The Hairy Man Festival, the Austin Batfest and the U.S. Congress have two things in common: Any of them could leave you stuck in traffic, and they're all in the database at Inrix, a company that predicts traffic jams and routes drivers around them.
Inrix's service is becoming a selling point for navigation device makers looking to stand out in an increasingly commoditized market. As more drivers get directions from GPS-enabled cellphones rather than specialized devices, services and data will take on new importance.
Standalone GPS units can also receive Inrix data provided they have some kind of cellular or radio link. A variety of TomTom, Garmin and other GPS devices use Inrix data that's either been preloaded with maps or that is received via an add-on antenna or subscription via Bluetooth connection to a cellphone. Inrix's customers are other businesses rather than consumers directly.
Inrix sells its data to more than 65 companies including MapQuest, TeleNav and Clear Channel Communications, which both uses it for its radio stations' traffic reports and repackages it for GPS subscribers.
(There's even a hedge fund that uses Inrix's traffic levels to measure economic activity.) In all, about 3 million users subscribe to Inrix traffic data through their navigation systems and mobile phones, and tens of millions more use Inrix traffic through providers like MapQuest.
Inrix follows traffic activity on 800,000 miles of road in the U.S. Traditional methods can only cover 5,000 miles. The difference is that Inrix has nearly a million sources of information, including every taxi cab in New York City as well as trucks and commercial vehicles across the country.
Computers in these vehicles send speedometer readings and location information wirelessly to Inrix, which collects as many as a million data points every minute. Says Inrix product management director Ken Kranseller, "Some people talk about getting a second opinion. Inrix says, 'let's get a hundredth opinion, a two-hundredth opinion. . . ' "
After it receives the data, Inrix starts crunching. Inrix detects slowdowns by comparing the speeds it receives from traffic to the speed limits on file in its database, seeking out anomalies by comparing current speeds to typical speeds. Its servers remove readings from vehicles whose ignitions are turned off so that a broken-down truck won't create the appearance of a traffic jam.
The company's reach is so extensive that it often knows about road problems before the relevant state agencies--as it did last winter when it was the first to detect an avalanche in Montana. Eventually, Inrix will also be able to see whether a vehicle's windshield wipers are running, letting it know when weather is slowing down the traffic.
The next step is predicting traffic levels hour-by-hour. In 54 large metro areas, Inrix compares the traffic data it receives to schedules it keeps for schools, concerts, political protests, ball games, legislative sessions and other events, as well as weather records.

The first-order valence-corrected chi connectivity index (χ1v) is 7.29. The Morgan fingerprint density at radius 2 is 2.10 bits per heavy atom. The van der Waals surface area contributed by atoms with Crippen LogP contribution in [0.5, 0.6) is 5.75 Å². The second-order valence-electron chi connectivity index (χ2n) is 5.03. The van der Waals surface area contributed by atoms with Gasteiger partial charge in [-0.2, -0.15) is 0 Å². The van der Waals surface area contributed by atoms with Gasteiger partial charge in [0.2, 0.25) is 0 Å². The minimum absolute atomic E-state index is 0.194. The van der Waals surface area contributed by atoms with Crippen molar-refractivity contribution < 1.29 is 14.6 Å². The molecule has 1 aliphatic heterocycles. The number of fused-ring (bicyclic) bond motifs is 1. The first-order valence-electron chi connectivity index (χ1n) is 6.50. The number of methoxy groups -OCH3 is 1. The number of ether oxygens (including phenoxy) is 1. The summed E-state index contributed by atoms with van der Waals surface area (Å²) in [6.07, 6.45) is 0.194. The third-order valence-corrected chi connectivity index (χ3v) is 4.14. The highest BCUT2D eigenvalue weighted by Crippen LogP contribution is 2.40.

It measures the effects that each of these factors has on every mile of road in these areas. It can find, for instance, that traffic on the avenue two blocks away from a high school slows down by five miles per hour when that school is in session. Then, using a subset of statistics called Bayesian analysis, Inrix can predict traffic for any hour on any day on any road in the area.
What Inrix promises for drivers is non-obvious routes that will help them get to their destinations more swiftly. Ask an Inrix-powered device for directions from New York to Washington, D.C., and Inrix's servers send your navigation device a route that will avoid traffic along the drive--one hour out in Philadelphia, two hours ahead in Maryland and three hours forward in Washington.
Inrix also has deals with other information providers to deliver the prices at nearby gas stations along with news, sports scores and stock prices.
Inrix's core technology emerged under Microsoft in the early 2000s after eight years of research and $15 million in development costs. Microsoft chairman Bill Gates took a personal interest: In high school, he had founded a venture called Traf-O-Data, which developed software that could analyze traffic patterns.
In 2004, Gates OKed the spinoff of Inrix from Microsoft, when the project managers Bryan Mistele and Craig Chapman bought out the technology from Microsoft. Bain Capital, Venrock and August Capital provided additional funding. Gates continues to refer customers to Inrix--most recently, the prime minister of Thailand. In 2005, Inrix took on its first customers, and it rolled out predictive routing earlier this year.
Chris Jones, of research firm Canalys, says that sales of handheld navigation devices are likely to fall by 70% in 2008, while sales of mobile phones with built-in GPS will nearly double.
That means that value in the navigation industry is moving to software and data. As mobile phone hardware becomes more capable of doing the sorts of things that dedicated navigation devices do now, competition will heat up and services like Inrix's could become the next big differentiators.
That differentiation is lucrative. Inrix Vice President Scott Sedlik declined to provide specific figures, but says the company's sales are "north of $10 million," and have increased by 260% over last year's revenue. New contracts for 2009 are expected to lead to even higher sales growth next year. Sedlik says the company enjoys a gross margin of 70%.
There's much more to predict, too; Inrix technology could eventually be adapted to forecast air traffic delays and wait times at the Canadian and Mexican borders.
With navigation capability everywhere and consumers looking to tune in, Inrix chief Mistele says that his service can spread the adoption of connected GPS devices even more widely. "We can do for them what YouTube did for video."